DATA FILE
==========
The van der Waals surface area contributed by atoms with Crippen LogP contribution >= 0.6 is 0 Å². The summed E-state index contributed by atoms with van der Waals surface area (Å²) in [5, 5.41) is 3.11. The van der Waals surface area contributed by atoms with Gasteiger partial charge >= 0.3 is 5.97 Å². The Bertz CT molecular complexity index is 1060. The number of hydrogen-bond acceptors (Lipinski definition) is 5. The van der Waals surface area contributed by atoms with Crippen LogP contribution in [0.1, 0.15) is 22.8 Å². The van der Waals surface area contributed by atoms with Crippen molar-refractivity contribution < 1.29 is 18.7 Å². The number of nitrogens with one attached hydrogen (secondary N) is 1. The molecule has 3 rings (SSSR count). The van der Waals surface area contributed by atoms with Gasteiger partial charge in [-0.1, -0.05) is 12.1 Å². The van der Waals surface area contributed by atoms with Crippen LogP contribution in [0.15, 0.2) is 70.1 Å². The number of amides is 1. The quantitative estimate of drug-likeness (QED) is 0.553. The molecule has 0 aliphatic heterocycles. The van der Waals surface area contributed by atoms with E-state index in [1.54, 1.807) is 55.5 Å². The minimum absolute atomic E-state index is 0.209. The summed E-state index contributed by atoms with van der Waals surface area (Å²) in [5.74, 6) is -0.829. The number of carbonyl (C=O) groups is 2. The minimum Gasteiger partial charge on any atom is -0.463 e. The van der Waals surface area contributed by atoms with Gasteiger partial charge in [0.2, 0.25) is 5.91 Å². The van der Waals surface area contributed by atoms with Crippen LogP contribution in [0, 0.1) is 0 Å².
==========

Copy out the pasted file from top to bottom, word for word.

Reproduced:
The van der Waals surface area contributed by atoms with Crippen LogP contribution >= 0.6 is 0 Å². The summed E-state index contributed by atoms with van der Waals surface area (Å²) in [5, 5.41) is 3.11. The van der Waals surface area contributed by atoms with Gasteiger partial charge >= 0.3 is 5.97 Å². The Bertz CT molecular complexity index is 1060. The number of hydrogen-bond acceptors (Lipinski definition) is 5. The van der Waals surface area contributed by atoms with Crippen LogP contribution in [0.1, 0.15) is 22.8 Å². The van der Waals surface area contributed by atoms with Crippen molar-refractivity contribution < 1.29 is 18.7 Å². The number of nitrogens with one attached hydrogen (secondary N) is 1. The molecule has 3 rings (SSSR count). The van der Waals surface area contributed by atoms with Gasteiger partial charge in [-0.1, -0.05) is 12.1 Å². The van der Waals surface area contributed by atoms with Crippen LogP contribution in [0.15, 0.2) is 70.1 Å². The number of amides is 1. The quantitative estimate of drug-likeness (QED) is 0.553. The molecule has 0 aliphatic heterocycles. The van der Waals surface area contributed by atoms with E-state index in [1.54, 1.807) is 55.5 Å². The minimum absolute atomic E-state index is 0.209. The summed E-state index contributed by atoms with van der Waals surface area (Å²) in [5.74, 6) is -0.829. The number of carbonyl (C=O) groups is 2. The minimum Gasteiger partial charge on any atom is -0.463 e. The van der Waals surface area contributed by atoms with Gasteiger partial charge in [0.2, 0.25) is 5.91 Å². The van der Waals surface area contributed by atoms with Crippen LogP contribution in [0, 0.1) is 0 Å².